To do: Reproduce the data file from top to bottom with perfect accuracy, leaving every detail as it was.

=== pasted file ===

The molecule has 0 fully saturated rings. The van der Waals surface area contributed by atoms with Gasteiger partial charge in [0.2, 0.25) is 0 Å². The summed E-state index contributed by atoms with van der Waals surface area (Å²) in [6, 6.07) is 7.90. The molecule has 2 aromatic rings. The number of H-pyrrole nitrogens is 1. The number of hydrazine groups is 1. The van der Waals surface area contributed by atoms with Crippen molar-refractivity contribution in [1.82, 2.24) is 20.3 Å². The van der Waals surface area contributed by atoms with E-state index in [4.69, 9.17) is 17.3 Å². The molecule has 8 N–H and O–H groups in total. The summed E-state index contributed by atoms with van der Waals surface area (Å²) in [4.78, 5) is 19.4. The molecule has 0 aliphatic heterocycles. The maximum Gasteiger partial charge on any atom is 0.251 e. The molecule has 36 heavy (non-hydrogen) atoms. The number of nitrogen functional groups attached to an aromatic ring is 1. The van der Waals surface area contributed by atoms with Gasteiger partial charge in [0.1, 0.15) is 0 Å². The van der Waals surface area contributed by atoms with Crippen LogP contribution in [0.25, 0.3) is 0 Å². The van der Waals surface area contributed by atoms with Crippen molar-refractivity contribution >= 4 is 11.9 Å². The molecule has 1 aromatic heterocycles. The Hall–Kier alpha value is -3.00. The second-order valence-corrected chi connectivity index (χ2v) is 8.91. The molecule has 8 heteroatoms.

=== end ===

The molecule has 0 fully saturated rings. The van der Waals surface area contributed by atoms with Gasteiger partial charge in [0.2, 0.25) is 0 Å². The summed E-state index contributed by atoms with van der Waals surface area (Å²) in [6, 6.07) is 7.90. The molecule has 2 aromatic rings. The number of H-pyrrole nitrogens is 1. The number of hydrazine groups is 1. The van der Waals surface area contributed by atoms with Crippen molar-refractivity contribution in [1.82, 2.24) is 20.3 Å². The van der Waals surface area contributed by atoms with E-state index in [4.69, 9.17) is 17.3 Å². The molecule has 8 N–H and O–H groups in total. The summed E-state index contributed by atoms with van der Waals surface area (Å²) in [4.78, 5) is 19.4. The molecule has 0 aliphatic heterocycles. The maximum Gasteiger partial charge on any atom is 0.251 e. The molecule has 36 heavy (non-hydrogen) atoms. The number of nitrogen functional groups attached to an aromatic ring is 1. The van der Waals surface area contributed by atoms with Gasteiger partial charge in [0.1, 0.15) is 0 Å². The van der Waals surface area contributed by atoms with Crippen LogP contribution in [0.25, 0.3) is 0 Å². The van der Waals surface area contributed by atoms with Crippen molar-refractivity contribution >= 4 is 11.9 Å². The molecule has 1 aromatic heterocycles. The Hall–Kier alpha value is -3.00. The second-order valence-corrected chi connectivity index (χ2v) is 8.91. The molecule has 8 heteroatoms.